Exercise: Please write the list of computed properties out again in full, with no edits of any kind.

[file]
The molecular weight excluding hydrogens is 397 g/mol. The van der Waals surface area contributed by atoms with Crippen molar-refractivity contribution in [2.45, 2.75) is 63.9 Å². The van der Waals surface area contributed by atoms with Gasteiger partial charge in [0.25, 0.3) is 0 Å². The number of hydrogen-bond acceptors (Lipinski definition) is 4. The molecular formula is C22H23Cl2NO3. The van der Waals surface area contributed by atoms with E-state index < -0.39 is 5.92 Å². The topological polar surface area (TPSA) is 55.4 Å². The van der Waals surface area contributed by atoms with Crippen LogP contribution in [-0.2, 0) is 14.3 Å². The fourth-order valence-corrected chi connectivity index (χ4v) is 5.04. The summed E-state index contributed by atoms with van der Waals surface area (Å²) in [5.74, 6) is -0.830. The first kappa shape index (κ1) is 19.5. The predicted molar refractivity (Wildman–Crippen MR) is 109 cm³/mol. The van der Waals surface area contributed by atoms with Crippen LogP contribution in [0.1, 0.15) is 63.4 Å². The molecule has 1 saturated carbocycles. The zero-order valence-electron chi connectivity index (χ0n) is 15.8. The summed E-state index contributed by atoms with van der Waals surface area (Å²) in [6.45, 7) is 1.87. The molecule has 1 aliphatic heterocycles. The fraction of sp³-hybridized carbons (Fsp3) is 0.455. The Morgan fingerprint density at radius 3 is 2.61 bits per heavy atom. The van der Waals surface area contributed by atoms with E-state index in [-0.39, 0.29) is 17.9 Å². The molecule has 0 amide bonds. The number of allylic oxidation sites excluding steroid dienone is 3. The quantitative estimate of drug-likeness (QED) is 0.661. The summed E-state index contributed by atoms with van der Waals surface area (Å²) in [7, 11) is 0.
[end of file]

The molecular weight excluding hydrogens is 397 g/mol. The van der Waals surface area contributed by atoms with Crippen molar-refractivity contribution in [2.45, 2.75) is 63.9 Å². The van der Waals surface area contributed by atoms with Gasteiger partial charge in [0.25, 0.3) is 0 Å². The number of hydrogen-bond acceptors (Lipinski definition) is 4. The molecular formula is C22H23Cl2NO3. The van der Waals surface area contributed by atoms with E-state index < -0.39 is 5.92 Å². The topological polar surface area (TPSA) is 55.4 Å². The van der Waals surface area contributed by atoms with Crippen LogP contribution in [-0.2, 0) is 14.3 Å². The fourth-order valence-corrected chi connectivity index (χ4v) is 5.04. The summed E-state index contributed by atoms with van der Waals surface area (Å²) in [5.74, 6) is -0.830. The first kappa shape index (κ1) is 19.5. The predicted molar refractivity (Wildman–Crippen MR) is 109 cm³/mol. The van der Waals surface area contributed by atoms with Crippen LogP contribution in [0.1, 0.15) is 63.4 Å². The molecule has 1 saturated carbocycles. The zero-order valence-electron chi connectivity index (χ0n) is 15.8. The summed E-state index contributed by atoms with van der Waals surface area (Å²) in [6.45, 7) is 1.87. The molecule has 1 aliphatic heterocycles. The fraction of sp³-hybridized carbons (Fsp3) is 0.455. The Morgan fingerprint density at radius 3 is 2.61 bits per heavy atom. The van der Waals surface area contributed by atoms with E-state index in [-0.39, 0.29) is 17.9 Å². The molecule has 0 amide bonds. The number of allylic oxidation sites excluding steroid dienone is 3. The quantitative estimate of drug-likeness (QED) is 0.661. The summed E-state index contributed by atoms with van der Waals surface area (Å²) in [7, 11) is 0.